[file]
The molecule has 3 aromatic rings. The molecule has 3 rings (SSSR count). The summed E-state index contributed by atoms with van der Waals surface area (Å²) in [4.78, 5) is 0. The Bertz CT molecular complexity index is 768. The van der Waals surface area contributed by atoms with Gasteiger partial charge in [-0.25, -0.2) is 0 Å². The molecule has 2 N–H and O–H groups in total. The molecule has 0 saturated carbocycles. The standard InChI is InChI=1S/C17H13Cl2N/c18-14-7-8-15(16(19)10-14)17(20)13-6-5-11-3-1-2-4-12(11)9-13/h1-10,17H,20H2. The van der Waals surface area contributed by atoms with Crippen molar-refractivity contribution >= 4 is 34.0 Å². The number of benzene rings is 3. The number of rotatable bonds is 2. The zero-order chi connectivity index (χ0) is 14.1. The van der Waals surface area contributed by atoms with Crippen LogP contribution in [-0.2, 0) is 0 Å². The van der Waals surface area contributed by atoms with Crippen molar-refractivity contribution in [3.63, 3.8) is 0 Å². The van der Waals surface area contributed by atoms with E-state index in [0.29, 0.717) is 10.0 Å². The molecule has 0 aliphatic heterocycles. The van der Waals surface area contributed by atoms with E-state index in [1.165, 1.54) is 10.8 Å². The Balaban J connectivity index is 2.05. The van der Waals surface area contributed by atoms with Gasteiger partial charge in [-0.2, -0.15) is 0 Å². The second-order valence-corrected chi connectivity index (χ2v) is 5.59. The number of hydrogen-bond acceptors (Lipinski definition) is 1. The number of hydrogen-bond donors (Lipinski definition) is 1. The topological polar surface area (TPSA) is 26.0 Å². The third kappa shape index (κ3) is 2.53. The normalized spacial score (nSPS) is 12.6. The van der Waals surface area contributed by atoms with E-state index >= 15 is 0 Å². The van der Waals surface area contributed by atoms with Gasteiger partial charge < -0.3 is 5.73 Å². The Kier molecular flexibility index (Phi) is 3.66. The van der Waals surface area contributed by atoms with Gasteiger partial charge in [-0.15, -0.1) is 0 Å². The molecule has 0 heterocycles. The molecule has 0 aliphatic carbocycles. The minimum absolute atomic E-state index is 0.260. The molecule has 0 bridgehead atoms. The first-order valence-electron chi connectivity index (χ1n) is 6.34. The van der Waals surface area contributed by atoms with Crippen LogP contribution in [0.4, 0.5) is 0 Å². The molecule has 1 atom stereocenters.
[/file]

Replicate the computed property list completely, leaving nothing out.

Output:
The molecule has 3 aromatic rings. The molecule has 3 rings (SSSR count). The summed E-state index contributed by atoms with van der Waals surface area (Å²) in [4.78, 5) is 0. The Bertz CT molecular complexity index is 768. The van der Waals surface area contributed by atoms with Gasteiger partial charge in [-0.25, -0.2) is 0 Å². The molecule has 2 N–H and O–H groups in total. The molecule has 0 saturated carbocycles. The standard InChI is InChI=1S/C17H13Cl2N/c18-14-7-8-15(16(19)10-14)17(20)13-6-5-11-3-1-2-4-12(11)9-13/h1-10,17H,20H2. The van der Waals surface area contributed by atoms with Crippen molar-refractivity contribution >= 4 is 34.0 Å². The number of benzene rings is 3. The number of rotatable bonds is 2. The zero-order chi connectivity index (χ0) is 14.1. The van der Waals surface area contributed by atoms with Crippen LogP contribution in [-0.2, 0) is 0 Å². The van der Waals surface area contributed by atoms with Crippen molar-refractivity contribution in [3.63, 3.8) is 0 Å². The van der Waals surface area contributed by atoms with E-state index in [0.29, 0.717) is 10.0 Å². The molecule has 0 aliphatic heterocycles. The van der Waals surface area contributed by atoms with E-state index in [1.165, 1.54) is 10.8 Å². The Balaban J connectivity index is 2.05. The van der Waals surface area contributed by atoms with Gasteiger partial charge in [-0.2, -0.15) is 0 Å². The second-order valence-corrected chi connectivity index (χ2v) is 5.59. The number of hydrogen-bond acceptors (Lipinski definition) is 1. The number of hydrogen-bond donors (Lipinski definition) is 1. The topological polar surface area (TPSA) is 26.0 Å². The third kappa shape index (κ3) is 2.53. The normalized spacial score (nSPS) is 12.6. The van der Waals surface area contributed by atoms with E-state index >= 15 is 0 Å². The van der Waals surface area contributed by atoms with Gasteiger partial charge < -0.3 is 5.73 Å². The Kier molecular flexibility index (Phi) is 3.66. The van der Waals surface area contributed by atoms with Gasteiger partial charge in [-0.15, -0.1) is 0 Å². The molecule has 0 heterocycles. The molecule has 0 aliphatic carbocycles. The minimum absolute atomic E-state index is 0.260. The molecule has 0 bridgehead atoms. The first-order valence-electron chi connectivity index (χ1n) is 6.34. The van der Waals surface area contributed by atoms with Crippen LogP contribution in [0.4, 0.5) is 0 Å². The molecule has 1 atom stereocenters.